Home arrow Archives arrow Open Forum arrow Open Forum-2014 arrow NaMo Speak: MANMOHANICS LANGUAGE, By Chanchal Chauhan, 17 Jun, 2014
News and Features
INFA Digest
Parliament Spotlight
Journalism Awards
NaMo Speak: MANMOHANICS LANGUAGE, By Chanchal Chauhan, 17 Jun, 2014 Print E-mail

Open Forum

New Delhi, 17 June 2014

NaMo Speak


By Chanchal Chauhan


Prime Minister Narendra Modi had promised development of all and better days for all. It was on this plank he was voted to power. But just after three weeks of swearing in he gives clear hints of the moves that don’t augur well. On Saturday last, while addressing the Sangh cadres he talked of ‘tough decisions’ to improve the financial health of the country, which he knows may not go down well with some sections. Thus as usual he attacked the previous Manmohan Singh-led UPA Government’s way of handling the economy.


People should know that former PM Manmohan Singh had spoken the same language way back in September 2012, three years after being sworn in as the PM of the UPA-II Government, 2009. In a rare televised address to the nation he justified the decisions on FDI and diesel price hike. Singh had stated: “The time has come for ‘hard decisions’ ” and asked the countrymen not to be misled by those trying to confuse them by spreading fear like in 1991.


The fears, he added “had been created then when he as Finance Minister had initiated economic reforms”. He said those behind the scare “did not succeed then” and “they will not succeed now”. He also made his moves invoking the usual hymn of ‘national interest’, while in reality he was taking ‘hard decisions’ to protect the interests of the corporate houses, who were benefited most. All scams are proof for all to see. Poor people were hit hard by his ‘hard decisions’, but it was in the name of ‘national interest’.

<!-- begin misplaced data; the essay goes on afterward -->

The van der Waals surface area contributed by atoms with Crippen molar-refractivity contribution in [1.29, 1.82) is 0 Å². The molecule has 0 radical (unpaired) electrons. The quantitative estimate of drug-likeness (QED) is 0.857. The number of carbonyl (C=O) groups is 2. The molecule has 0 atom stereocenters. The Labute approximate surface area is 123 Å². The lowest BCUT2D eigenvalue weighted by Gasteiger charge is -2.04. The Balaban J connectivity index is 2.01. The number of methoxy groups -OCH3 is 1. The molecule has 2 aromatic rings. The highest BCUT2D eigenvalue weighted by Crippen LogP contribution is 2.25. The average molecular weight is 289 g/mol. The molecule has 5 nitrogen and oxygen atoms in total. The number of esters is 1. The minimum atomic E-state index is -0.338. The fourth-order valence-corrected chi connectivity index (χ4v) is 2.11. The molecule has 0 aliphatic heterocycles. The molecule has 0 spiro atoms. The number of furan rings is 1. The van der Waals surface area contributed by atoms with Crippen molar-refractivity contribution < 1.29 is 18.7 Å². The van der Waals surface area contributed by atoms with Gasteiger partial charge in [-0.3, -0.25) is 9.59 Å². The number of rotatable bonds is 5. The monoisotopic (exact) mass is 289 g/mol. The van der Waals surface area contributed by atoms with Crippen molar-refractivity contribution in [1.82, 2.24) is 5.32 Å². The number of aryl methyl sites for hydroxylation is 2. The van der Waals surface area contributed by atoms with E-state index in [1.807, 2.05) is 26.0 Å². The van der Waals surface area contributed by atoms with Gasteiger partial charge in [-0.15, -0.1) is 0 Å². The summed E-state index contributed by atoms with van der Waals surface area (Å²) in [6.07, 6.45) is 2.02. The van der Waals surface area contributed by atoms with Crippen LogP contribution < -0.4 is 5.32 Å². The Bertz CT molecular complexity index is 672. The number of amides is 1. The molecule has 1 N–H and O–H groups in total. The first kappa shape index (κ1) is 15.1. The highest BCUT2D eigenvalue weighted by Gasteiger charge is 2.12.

NaMo is also invoking the same ‘national interest’ Singh had spoken of. “We have much to do to protect the interests of our nation and we must do it now...The time has come for hard decisions", he says. Clearly, Modi has stolen the same words of Singh, who also said that “for this, I need your trust, your understanding and your cooperation.” An extra phrase that was bitterly criticised by BJP leaders at that time was : “Money doesn't grow on trees”.

The above is a clear indication that the present Government will brazenly implement all those measures to pass on the burden of the economic crisis on to the ‘aam admi’, who voted it in   power on the promise of better days and prosperous future for them and their children. Modi  also said exactly what I had foreseen and wrote in an article about his would-be speech on Independence Day of 2014 from the ramparts of the Red Fort, ‘The Congress has taken away all money and nothing is left ...”.  


But he doesn’t wait for that Day and has begun to hoodwink people like his predecessors. Let the RBI Governor say if really the Congress has taken away all the money of the exchequer and the apex bank is empty. Are we living in a feudal system where the treasury could be looted by dacoits or invaders? Such a statement seems to be ludicrous and doesn’t behove well for a responsible leader of the nation. 


If the same path of taking ‘tough decisions’ is adopted by the Government, their impact will be the same that led to the all-round increase in poverty, misery and farmers’ suicides and other pains inflicted on common man by neo-liberal policies dictated by international finance capital against which revolts are taking place almost in all the countries that are in debt.